The EgeDers page for the course will be primarily used for assignment submissions, project submissions, announcements, and online discussions. If you are enrolled, you can find the Microsoft Teams links, lecture recordings, course slides, supplemenral course materials, and internal WhatsApp discussion group on our internal EgeDers page.


Murat Kurt
Email: murat.kurt@ege.edu.tr
Office hour: Fridays 1:00 PM - 2:00 PM (GMT+3), Office 220, International Computer Institute Building

Teaching Assistant

Zehra Nur Özbay
Email: zehra.nur.ozbay@ege.edu.tr
Office hour: TBA

Please send an e-mail ahead of time if you would like to attend these office hours.

Time and Locations

9:30 AM - 12:00 AM (GMT+3), International Computer Institute Seminar Hall

Note: The lectures will be in person, and they will not be recorded. Some of the lectures may be conducted via Microsoft Teams, and we may need to switch from in person to Microsoft Teams lectures on short notice. Check our internal EgeDers page for all the Microsoft Teams links.

Books Recommended

Donald Hearn, Pauline Baker, and Warren Carithers, "Computer Graphics with Open GL", 3rd or later edition. (The main textbook of the course)

Optional references:
Steve Marschner, and Peter Shirley, "Fundamentals of Computer Graphics", 3rd or later edition. (Recommended as "Reading" of each lecture)
Tomas Akenine-Möller et al., "Real-Time Rendering", 3rd or later edition. (Recommended as "Reading" of each lecture)

In addition to the main textbook of the course, the lecture slides and supplemental course materials will also be your main references. Other related reading materials will be available to access from our internal EgeDers page before lectures.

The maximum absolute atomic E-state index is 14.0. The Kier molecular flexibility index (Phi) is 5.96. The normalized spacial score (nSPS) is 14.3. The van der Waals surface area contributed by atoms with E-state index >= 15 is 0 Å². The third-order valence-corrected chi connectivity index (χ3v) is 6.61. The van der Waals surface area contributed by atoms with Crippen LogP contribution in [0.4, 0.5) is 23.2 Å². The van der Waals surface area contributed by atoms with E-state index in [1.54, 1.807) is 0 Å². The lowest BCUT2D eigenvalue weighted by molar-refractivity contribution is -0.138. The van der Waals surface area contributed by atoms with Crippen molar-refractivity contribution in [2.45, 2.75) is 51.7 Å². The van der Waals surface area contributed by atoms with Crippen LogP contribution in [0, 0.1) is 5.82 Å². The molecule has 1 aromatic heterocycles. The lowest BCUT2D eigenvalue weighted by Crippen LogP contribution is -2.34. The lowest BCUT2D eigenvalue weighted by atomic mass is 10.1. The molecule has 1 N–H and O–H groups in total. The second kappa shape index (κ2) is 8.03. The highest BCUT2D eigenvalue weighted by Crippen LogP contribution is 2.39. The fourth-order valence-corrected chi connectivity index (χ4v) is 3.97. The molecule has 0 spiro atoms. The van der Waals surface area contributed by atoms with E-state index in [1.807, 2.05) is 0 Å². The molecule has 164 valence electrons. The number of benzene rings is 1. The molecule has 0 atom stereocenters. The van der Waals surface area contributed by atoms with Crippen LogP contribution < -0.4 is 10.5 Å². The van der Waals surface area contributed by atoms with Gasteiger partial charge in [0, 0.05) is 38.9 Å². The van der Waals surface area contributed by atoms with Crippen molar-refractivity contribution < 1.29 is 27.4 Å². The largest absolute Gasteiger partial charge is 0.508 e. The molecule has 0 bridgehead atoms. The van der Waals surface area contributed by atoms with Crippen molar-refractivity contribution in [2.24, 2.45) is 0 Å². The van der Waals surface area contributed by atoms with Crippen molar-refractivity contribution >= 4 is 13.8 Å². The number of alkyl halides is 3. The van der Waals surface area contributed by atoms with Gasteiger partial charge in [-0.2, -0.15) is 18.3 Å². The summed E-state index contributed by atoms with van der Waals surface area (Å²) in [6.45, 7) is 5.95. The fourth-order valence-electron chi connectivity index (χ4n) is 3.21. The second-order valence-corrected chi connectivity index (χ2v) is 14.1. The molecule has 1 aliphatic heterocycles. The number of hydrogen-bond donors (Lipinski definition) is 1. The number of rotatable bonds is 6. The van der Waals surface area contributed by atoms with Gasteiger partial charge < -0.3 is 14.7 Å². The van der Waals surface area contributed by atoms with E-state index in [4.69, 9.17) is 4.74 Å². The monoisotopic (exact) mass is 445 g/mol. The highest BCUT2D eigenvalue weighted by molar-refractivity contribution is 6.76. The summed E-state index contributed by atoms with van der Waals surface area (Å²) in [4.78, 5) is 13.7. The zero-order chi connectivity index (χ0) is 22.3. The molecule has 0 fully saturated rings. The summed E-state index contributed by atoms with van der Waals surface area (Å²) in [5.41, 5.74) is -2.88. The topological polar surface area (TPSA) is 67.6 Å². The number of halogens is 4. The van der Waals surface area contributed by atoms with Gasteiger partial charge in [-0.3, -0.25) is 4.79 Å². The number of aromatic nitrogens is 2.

Assignments and Grading

There will be four or five programming assignments in this course. All assignments must be written in C, C++ or C# using OpenGL and GLUT libraries. No prior knowledge of OpenGL is required for this course, as you will learn it during the semester. Besides, we provide code skeleton for each assignment to get started smoothly. The program source code will be read. Source code documentation and organization should make your programs easy to read and convey your understanding of the implemented functions. Poor documentation and programming style will result in a lower score. More detailed instructions regarding required documentation will be provided with each assignment. The assignments will require implementation of many of the following computer graphics processes: line and triangle rasterization and drawing, 3D transformations, clipping and depth culling, splines and surfaces, lighting and texture mapping. Use of advanced professional software tools (MeshLab, Blender, Shadertoy, Unity, Unreal Engine) will also be explored.